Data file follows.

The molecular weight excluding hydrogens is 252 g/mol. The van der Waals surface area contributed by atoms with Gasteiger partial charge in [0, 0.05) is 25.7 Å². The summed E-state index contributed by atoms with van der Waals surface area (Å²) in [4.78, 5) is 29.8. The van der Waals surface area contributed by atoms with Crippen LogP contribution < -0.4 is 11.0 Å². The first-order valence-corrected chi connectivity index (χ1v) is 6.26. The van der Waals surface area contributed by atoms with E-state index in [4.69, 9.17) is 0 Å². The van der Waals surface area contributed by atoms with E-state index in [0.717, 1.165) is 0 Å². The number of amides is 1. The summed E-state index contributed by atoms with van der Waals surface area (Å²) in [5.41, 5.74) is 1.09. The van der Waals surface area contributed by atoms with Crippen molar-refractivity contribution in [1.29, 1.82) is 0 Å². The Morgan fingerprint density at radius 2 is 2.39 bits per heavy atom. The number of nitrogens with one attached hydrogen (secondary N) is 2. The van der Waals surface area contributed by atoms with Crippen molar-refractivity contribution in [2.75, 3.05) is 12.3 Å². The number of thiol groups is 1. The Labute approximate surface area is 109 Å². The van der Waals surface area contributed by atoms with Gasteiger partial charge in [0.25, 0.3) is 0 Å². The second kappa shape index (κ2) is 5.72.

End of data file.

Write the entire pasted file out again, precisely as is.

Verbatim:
The molecular weight excluding hydrogens is 252 g/mol. The van der Waals surface area contributed by atoms with Gasteiger partial charge in [0, 0.05) is 25.7 Å². The summed E-state index contributed by atoms with van der Waals surface area (Å²) in [4.78, 5) is 29.8. The van der Waals surface area contributed by atoms with Crippen LogP contribution < -0.4 is 11.0 Å². The first-order valence-corrected chi connectivity index (χ1v) is 6.26. The van der Waals surface area contributed by atoms with E-state index in [4.69, 9.17) is 0 Å². The van der Waals surface area contributed by atoms with E-state index in [0.717, 1.165) is 0 Å². The number of amides is 1. The summed E-state index contributed by atoms with van der Waals surface area (Å²) in [5.41, 5.74) is 1.09. The van der Waals surface area contributed by atoms with Crippen molar-refractivity contribution in [1.29, 1.82) is 0 Å². The Morgan fingerprint density at radius 2 is 2.39 bits per heavy atom. The number of nitrogens with one attached hydrogen (secondary N) is 2. The van der Waals surface area contributed by atoms with Crippen molar-refractivity contribution in [2.75, 3.05) is 12.3 Å². The number of thiol groups is 1. The Labute approximate surface area is 109 Å². The van der Waals surface area contributed by atoms with Gasteiger partial charge in [0.25, 0.3) is 0 Å². The second kappa shape index (κ2) is 5.72.